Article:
Yes the processor and ADC/DAC will need to be synced to the same clock.

Don't know what's available in high speed processors. Likely a "digital signal processor" microprocessor would be the most appropriate.

You might contact Analog Devices about availability, or possibly even a sample device.
I'm actually an electrical engineer (pure analog though) so there is no such thing as "too much experience" ;-)

I know basic layout principles but I wouldn't see why it would be a big deal. I've routed component signals that run at 640x480 no problem on a 2 layer PCB. As for the high speed digital o-scope, I have a pretty crappy one but it will have to do for now.

I think this project is right up my alley though.
 

crutschow

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Most Helpful Member

blueroomelectronics

Well-Known Member
Thats an old 18F452, its 18F4520 replacement is better. The A/D is only about 30kHz in single channel mode.

Each A/D will have to convert at 640x480x60Hz = 18,452,000
 
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blueroomelectronics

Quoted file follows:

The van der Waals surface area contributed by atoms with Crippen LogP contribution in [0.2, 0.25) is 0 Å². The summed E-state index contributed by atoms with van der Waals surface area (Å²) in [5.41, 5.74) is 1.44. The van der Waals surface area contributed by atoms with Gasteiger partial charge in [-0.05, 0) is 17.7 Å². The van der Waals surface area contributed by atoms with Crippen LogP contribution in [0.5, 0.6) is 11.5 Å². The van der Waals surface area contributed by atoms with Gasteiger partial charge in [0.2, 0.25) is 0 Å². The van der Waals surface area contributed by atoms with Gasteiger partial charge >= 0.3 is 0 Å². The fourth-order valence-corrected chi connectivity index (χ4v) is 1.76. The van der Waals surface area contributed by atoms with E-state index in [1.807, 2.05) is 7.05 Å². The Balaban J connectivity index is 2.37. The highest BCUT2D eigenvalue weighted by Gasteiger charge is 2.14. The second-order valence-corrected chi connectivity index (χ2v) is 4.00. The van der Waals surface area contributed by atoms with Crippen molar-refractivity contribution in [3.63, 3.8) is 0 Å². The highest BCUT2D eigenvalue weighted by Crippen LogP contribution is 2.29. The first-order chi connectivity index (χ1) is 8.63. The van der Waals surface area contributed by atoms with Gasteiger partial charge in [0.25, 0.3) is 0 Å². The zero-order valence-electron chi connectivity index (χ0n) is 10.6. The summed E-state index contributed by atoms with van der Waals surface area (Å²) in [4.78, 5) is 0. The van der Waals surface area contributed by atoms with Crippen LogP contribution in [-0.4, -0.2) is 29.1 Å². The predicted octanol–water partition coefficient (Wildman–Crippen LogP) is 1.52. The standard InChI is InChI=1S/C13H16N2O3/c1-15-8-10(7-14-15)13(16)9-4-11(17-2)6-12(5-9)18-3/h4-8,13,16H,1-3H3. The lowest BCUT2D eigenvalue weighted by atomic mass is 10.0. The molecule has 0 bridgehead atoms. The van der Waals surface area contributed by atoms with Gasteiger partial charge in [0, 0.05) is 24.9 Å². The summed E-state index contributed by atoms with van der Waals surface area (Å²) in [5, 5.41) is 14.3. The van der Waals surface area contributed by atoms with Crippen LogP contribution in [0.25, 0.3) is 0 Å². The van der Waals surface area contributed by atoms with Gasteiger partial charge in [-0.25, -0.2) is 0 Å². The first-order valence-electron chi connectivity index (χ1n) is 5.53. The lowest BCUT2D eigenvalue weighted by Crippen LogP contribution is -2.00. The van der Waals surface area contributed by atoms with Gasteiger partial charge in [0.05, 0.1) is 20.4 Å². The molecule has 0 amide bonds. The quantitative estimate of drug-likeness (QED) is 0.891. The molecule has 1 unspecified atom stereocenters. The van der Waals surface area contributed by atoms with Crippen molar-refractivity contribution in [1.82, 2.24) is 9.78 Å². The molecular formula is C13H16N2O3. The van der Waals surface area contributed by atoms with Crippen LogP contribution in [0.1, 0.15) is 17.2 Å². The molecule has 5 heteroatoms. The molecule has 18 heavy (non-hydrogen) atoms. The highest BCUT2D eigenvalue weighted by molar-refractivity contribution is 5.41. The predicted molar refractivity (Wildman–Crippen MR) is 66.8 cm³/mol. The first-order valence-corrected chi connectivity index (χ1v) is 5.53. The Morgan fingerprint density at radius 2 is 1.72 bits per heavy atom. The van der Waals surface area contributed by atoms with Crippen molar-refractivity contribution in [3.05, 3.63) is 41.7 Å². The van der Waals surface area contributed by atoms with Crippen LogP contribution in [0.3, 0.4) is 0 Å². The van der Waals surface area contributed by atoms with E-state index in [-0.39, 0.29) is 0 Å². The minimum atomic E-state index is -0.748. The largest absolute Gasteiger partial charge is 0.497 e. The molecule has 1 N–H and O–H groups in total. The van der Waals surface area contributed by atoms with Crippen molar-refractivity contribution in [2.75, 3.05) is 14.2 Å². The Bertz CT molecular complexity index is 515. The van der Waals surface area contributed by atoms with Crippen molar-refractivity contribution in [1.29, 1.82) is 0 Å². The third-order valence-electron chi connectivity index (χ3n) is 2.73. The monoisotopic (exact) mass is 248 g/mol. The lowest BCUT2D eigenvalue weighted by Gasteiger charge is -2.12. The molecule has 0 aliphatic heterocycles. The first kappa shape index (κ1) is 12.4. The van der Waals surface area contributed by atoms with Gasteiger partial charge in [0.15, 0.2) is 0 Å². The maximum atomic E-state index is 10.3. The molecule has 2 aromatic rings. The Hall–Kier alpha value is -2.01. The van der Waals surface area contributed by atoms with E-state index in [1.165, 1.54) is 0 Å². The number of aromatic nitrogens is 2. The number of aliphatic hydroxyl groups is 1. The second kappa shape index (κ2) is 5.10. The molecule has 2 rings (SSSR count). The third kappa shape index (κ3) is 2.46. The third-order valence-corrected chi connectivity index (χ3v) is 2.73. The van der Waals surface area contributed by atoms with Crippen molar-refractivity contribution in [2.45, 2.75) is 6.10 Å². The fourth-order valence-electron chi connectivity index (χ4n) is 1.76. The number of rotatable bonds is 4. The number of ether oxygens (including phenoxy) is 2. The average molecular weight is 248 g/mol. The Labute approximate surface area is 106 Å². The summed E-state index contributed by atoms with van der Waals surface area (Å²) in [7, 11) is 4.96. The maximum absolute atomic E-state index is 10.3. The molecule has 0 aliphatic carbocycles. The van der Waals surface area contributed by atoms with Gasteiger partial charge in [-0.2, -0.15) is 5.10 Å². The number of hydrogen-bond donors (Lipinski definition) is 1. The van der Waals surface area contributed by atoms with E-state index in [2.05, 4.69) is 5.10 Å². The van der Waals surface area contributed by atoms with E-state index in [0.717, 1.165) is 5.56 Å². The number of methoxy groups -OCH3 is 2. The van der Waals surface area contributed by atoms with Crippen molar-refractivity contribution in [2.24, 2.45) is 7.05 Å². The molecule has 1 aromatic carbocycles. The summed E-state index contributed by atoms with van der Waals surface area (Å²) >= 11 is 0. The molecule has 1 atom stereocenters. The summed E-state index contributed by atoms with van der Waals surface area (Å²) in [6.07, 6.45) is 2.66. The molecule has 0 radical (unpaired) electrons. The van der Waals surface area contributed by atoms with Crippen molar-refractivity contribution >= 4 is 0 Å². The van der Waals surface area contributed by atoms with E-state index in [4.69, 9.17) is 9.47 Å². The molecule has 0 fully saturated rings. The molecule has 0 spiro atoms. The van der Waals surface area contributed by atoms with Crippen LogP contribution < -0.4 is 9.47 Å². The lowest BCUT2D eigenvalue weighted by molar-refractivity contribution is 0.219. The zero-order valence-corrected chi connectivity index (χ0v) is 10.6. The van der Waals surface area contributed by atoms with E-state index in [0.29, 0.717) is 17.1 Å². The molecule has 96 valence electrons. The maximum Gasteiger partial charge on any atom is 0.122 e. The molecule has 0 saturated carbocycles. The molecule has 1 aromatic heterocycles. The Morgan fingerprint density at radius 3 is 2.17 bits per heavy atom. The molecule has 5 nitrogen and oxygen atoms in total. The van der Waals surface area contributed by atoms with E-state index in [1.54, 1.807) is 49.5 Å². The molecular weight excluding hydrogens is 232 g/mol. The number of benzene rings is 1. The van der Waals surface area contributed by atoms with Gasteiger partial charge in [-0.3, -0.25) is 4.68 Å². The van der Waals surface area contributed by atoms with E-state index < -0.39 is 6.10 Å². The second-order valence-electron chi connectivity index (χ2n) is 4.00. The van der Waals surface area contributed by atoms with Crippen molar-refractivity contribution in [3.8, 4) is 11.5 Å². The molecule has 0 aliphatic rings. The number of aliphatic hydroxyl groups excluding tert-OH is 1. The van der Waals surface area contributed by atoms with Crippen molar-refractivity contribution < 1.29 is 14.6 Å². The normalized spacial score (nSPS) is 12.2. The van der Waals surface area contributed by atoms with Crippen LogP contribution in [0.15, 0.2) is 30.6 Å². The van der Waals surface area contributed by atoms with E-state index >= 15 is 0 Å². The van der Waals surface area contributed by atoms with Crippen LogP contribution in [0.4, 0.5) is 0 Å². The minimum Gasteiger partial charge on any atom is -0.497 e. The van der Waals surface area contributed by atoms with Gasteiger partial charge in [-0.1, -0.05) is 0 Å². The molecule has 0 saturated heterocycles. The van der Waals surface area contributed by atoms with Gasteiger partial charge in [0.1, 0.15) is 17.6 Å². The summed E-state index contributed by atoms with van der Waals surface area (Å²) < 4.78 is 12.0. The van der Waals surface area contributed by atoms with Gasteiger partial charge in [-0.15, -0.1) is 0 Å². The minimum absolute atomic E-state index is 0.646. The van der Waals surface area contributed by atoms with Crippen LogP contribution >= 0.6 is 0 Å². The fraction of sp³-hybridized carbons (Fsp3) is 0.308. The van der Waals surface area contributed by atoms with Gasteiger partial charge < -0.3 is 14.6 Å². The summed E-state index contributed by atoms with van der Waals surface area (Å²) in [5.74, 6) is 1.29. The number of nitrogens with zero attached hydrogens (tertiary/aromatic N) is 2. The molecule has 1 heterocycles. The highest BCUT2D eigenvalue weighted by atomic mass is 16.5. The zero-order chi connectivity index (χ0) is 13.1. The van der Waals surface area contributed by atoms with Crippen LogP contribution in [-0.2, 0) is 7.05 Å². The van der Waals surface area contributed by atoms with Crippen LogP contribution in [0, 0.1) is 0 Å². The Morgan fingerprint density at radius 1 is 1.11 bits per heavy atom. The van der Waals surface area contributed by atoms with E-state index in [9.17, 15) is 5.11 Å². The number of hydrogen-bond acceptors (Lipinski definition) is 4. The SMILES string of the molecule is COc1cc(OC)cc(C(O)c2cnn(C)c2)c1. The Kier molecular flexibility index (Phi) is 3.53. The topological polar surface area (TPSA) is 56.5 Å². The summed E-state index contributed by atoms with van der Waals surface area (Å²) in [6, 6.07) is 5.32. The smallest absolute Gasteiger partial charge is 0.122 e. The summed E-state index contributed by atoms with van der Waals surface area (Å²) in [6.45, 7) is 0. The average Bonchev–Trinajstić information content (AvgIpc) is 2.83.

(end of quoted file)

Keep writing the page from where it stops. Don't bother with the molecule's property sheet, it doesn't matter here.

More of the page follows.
Well-Known Member
Well do the math, that's ~20 million data points per second at 60Hz the 40MIPs is far to slow to do anything with the data.

What A/D did you find that converts that fast cheap?
 
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crutschow

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Most Helpful Member
I think you may need to do the data manipulation in some external high speed digital circuits (adders, subtracters, etc.) and use the µC to control the circuits and the data input.
 

FusionITR

Member
Well do the math, that's ~20 million data points per second at 60Hz the 40MIPs is far to slow to do anything with the data.

What A/D did you find that converts that fast cheap?
Well...

If I do *nothing* with the data, meaning for every bit i do A = B. Thats over double the speed I need.

If I do some preprocessing, then use the final value A=B just to pass the digital data along to the dac, then I'll be fine, right?

Meaning, I take in a scan line, store the scan line in memory, process the data, then send out the data at 20Mbps, why would I need it to function any faster?

Or maybe I'm not think about this correctly.